Sharing securely, yet openly.
We can all develop a strong voice safely, while letting our deeper intentions by served by the world.
There is no guaranteed privacy on the internet. Anything can be hacked, tracked, or leaked. Governments enforce laws, financial systems need some level of tracking/protection. So, say only things for which you wouldn’t mind taking credit. Most of us like a society where people can participate freely in grey or black markets, without fear of punishment or embarrassment, so we support systems that provide anonymity, such as bitcoin. Some people want to enforce moral codes and norms, and in some places like China, Iran or Indiana, they may even be majorities, and technological libertarians would just like those people boxed in their own areas, setting rules only there, which don’t affect the greater freedoms. Perhaps we’d even like to help those captured populations be free. But how?
Everyone would like confidentiality around messaging. As long as this doesn’t destroy safety. Different societies will weigh this differently. If we had expectations of extended life, we’d further value safety. Facebook extends this voice beyond a person’s own captive audience, of people who’ve specifically agreed to listen at a specific time.
Zuckerberg strongly wants Facebook to give voice to everyone who doesn’t have it, and says voice comes in shades of grey. When google backs out of China, it loses all influence; but when Facebook tries to play by government rules in Turkey and Iran, it can potentially help open those societies. We wish everyone lived in a country where open speech was safe, and over time by strengthening voice, we can hope societies move to openness over the long arc of time. Certainly when Facebook provides affordable data services and free voice and text, it shrinks distance between peoples, and prevents entrenched monopolists from abusing choke points on communications infrastructure.
Open source software directly empowers engineers, to provide tools for ever more empowered populations. Firechat improves messaging security and reliability over wireless mesh networking standards promoted by Apple and public standards bodies. Linux, Apache and PHP (supported by IBM, Sun and others) berthing Facebook and Google, which in turn broadly support the next class of (more and less) open services on Android, Parse, and the Open Compute Project. The direction is irreversible — more power and voice, more broadly spread to more people.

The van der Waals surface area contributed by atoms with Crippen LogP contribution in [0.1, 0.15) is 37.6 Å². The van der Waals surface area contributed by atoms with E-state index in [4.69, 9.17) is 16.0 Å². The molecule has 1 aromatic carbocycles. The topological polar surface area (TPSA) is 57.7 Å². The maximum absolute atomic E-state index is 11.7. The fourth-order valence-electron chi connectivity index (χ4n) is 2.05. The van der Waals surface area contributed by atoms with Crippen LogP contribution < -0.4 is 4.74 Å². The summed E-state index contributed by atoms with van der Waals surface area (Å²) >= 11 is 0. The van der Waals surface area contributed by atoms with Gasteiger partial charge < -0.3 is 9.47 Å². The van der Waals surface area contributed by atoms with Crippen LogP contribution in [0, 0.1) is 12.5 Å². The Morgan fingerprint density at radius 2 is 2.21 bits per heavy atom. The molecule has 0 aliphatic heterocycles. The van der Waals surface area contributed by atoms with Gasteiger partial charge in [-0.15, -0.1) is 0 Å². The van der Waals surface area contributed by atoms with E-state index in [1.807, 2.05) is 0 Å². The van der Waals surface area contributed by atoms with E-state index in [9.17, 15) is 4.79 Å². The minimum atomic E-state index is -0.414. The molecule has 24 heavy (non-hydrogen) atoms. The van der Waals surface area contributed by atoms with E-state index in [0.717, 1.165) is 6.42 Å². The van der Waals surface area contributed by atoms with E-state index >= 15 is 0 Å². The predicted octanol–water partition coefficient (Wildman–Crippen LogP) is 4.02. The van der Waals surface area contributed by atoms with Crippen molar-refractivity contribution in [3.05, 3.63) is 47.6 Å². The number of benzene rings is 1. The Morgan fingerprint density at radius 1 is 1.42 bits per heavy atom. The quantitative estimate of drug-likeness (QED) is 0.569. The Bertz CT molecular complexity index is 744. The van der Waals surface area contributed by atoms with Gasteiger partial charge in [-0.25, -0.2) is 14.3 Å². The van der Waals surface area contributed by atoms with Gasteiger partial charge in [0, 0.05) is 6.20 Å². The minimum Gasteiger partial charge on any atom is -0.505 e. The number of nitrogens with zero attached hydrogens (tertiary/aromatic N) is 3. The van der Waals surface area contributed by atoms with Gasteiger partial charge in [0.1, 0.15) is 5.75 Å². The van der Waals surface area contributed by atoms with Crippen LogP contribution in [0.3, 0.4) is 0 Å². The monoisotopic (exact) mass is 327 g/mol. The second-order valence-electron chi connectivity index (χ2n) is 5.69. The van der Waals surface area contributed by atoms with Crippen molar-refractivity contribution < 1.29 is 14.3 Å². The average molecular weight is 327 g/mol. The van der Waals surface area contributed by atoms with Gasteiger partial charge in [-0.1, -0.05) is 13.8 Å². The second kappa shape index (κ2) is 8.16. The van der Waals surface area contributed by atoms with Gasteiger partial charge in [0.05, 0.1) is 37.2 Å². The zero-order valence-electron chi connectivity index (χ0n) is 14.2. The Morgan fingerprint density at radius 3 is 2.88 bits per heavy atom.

Why why does the open source loving Facebook create a highly controlled and closed walled garden for its own content? If Twitter can release its tweet firehose, and spawn derivative services, why doesn’t Facebook open its public content? Is this so that only Facebook has access to the Likes and Posts on which it targets Ads? So as to decrease competition on its ability to target personalized ads? Or even to block anyone from creating a better search engine or news feed on top of this content, and protect their own captive engaged audience? AOL certainly did this to the detriment of the early internet, so Facebook must be evil also?
Occam’s razor prefers the simplest explanations, and Facebook’s behavior is fully vindicated by one simple promise Facebook has always made to its community: you forever control completely who can see your content. If I post a message with allowed visibility of only a few specific people, only they will ever know the message existed. More importantly, if later I change my mind, I can change the audience, and old audience can no longer see this content. I can permanently hide or restrict any content that I’ve put onto Facebook, or even completely delete it, which makes it safe for me to share. Try that anywhere else on the internet.
Certainly the old audience could have copied the content, or someone looking over their shoulder could have taken a photo of their screen, and anyone who has ever seen it could email it to a friend, or post it to the open internet. If your audience doesn’t respect your privacy, you lose your privacy. This is no different from someone recording a phone conversation, or broadcasting a private text or email message.
Facebook sharing is a message without a specific audience, and Facebook’s major added value is finding the audience for you, which cares most about your message. If this is a status update to your friends, Facebook shows it to the interested, closer friends. If this is a topical group or Page post, Facebook picks fans or group members most like to enjoy the post. And crucially, if this is a commercial message, Facebook similarly find people who will benefit from the message, and not ignore it or be annoyed by it. This is a hugely difficult technical challenge, and giving stronger voice to more and more people on exacerbates the noise. When everyone is talking, it is a minor miracle that Facebook can (over time, increasingly honestly) let you hear what is most valuable for you.
[You can distrust them, and say that Facebook will just show you what entertains you, or makes them the most money, or protects the governments or rich people that sustain them, but then you are just saying Facebook does this job poorly and should be replaced, and not that the role of the company is wrong. Any web service that loses trust, will be replaced.]